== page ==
Huge Labor Law 240 Case from Court of Appeals

On February 11, 2010, the Court of Appeals decided Gallagher v. The New York Post, 2010 NY Slip Op 01014 which substantially strengthened Labor Law 240 for victims of construction accidents. 

The Court of Appeals in Gallagher limited the prior holdings in Montgomery v. Federal Express, 4 N.Y.3d 805 and Robinson v. East Med. Ctr., 5 N.Y.3d 550 to factual circumstances where the defendant has submitted admissible facts to demonstrate that: (1) adequate safety were readily available; (2) plaintiff knew the location of the safety devices; (3) plaintiff knew he was expected to use the devices; and (4) plaintiff, for no good reason, chose not to use the device.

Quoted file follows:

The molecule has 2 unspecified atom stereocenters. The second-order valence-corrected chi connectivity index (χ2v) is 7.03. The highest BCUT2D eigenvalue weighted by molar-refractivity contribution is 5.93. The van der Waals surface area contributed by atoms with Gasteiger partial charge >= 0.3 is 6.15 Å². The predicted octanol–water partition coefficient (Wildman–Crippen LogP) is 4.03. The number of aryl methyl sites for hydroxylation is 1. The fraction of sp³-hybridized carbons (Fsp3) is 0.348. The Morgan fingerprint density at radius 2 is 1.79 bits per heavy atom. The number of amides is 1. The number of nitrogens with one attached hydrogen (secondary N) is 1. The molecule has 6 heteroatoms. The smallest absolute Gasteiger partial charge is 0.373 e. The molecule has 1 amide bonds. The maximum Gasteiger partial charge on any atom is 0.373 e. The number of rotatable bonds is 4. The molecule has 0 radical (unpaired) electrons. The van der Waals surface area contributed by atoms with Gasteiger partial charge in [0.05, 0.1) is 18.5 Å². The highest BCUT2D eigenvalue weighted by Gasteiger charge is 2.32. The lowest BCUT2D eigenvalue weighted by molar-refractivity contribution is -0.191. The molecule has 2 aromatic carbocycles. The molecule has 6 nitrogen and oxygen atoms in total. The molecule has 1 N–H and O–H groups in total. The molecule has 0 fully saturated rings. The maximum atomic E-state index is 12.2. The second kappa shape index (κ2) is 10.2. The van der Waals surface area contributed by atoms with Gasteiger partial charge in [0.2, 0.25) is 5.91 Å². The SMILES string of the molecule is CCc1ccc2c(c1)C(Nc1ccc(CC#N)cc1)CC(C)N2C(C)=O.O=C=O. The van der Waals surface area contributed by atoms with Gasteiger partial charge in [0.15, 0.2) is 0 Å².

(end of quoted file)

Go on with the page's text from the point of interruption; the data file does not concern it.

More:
The mere allegation by an "after the fact witness" that there were adequate safety devices somewhere on the job site is insufficient to establish a recalcitrant worker or sole proximate cause defense to a Labor Law section 240 claim.  The Court of Appeals held that "[t]here is no evidence in the record that Gallagher knew where to find the safety devices that NYP argues were readily available or that he was expected to use them...The evidence does not raise a question of fact that Gallagher knew of the availability of the safety devices and unreasonably chose not to use them."

The Court of Appeals significantly strenthened the protection of Labor Law 240 in this decision.
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